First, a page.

More than 500 visitors from eight states attended the recent Swiss Heritage Celebration in Gruetli-Laager. Sponsored by the Grundy County Swiss Historical Society, the July 31 event was held at the Stoker-Stampfli Farm Museum.

Besides Tennessee, guests came from Alabama, California, Florida, Georgia, North Carolina, Pennsylvania and Texas. There were people of all ages, including many descendants of the original families who founded the Swiss Colony of Gruetli in 1869. Swiss heritage, however, was not a prerequisite for attending the gathering. The annual event is always open to the public.

The festival included tours of the farmhouse, barn and outbuildings, historic structures that are among the only four remaining houses and three remaining barns of the original colony.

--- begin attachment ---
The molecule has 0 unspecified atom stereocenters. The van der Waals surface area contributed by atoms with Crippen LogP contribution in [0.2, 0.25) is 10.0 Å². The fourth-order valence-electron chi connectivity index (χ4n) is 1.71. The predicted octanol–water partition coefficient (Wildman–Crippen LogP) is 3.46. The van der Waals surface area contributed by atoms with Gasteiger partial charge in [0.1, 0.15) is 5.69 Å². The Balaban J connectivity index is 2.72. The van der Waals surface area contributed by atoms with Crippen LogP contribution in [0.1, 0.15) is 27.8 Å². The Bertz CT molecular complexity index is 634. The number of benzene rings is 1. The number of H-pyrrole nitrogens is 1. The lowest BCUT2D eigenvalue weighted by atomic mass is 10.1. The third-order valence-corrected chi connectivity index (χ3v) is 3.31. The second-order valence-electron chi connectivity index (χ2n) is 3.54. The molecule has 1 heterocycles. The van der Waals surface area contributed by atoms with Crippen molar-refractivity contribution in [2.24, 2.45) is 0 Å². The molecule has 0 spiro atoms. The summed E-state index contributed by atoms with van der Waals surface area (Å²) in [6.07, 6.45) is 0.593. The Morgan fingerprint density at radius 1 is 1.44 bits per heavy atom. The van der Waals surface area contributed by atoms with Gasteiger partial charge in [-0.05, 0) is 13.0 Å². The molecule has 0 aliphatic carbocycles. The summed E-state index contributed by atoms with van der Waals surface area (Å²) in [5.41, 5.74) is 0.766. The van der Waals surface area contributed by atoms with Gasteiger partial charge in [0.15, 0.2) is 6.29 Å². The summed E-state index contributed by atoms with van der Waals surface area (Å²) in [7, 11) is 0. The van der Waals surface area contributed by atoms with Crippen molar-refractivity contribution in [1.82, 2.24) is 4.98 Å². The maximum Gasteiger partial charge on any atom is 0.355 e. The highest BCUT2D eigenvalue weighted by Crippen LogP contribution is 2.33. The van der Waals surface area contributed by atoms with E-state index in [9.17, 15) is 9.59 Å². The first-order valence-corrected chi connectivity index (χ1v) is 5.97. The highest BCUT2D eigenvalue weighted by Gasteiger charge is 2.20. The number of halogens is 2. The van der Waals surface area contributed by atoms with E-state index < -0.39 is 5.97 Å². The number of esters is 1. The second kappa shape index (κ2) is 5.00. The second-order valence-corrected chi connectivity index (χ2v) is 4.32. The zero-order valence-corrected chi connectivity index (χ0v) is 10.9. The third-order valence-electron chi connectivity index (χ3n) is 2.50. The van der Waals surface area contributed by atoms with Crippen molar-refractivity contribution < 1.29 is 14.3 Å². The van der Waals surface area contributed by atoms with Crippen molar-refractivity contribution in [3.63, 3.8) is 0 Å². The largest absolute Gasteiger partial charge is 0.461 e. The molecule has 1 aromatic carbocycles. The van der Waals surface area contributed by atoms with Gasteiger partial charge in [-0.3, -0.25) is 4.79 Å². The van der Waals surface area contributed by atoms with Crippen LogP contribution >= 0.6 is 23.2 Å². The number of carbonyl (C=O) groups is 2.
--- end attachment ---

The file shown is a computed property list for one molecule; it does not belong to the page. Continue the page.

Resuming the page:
On display in the farmhouse was a colorful quilt containing 32 squares featuring surnames of some of the colony’s settlers, along with two panels of additional surnames. Historic documents, furniture and memorabilia were also on view.

The Mountain Top Polka Band from Asheville, North Carolina, led the crowd in dancing and singing. Among the favorite numbers were The Chicken Dance, Beer Barrel Polka and Edelweiss.

Attendees sampled locally-made wine and cheese; enjoyed a wagon ride around the grounds and purchased woodwork, artwork, crafts, homemade goods, food and beverages from onsite vendors.

The Stoker-Stampfli Farm Museum, on the National Register of Historic Places, is open year-round to visitors, photographers and videographers. Tours of the farmhouse are available by appointment. The venue is frequently used as a setting for rustic weddings and outdoor events. For reservations, contact Jackie Lawley at 931-235-3029. Her Swiss ancestors, the Suters, were part of the original colony.

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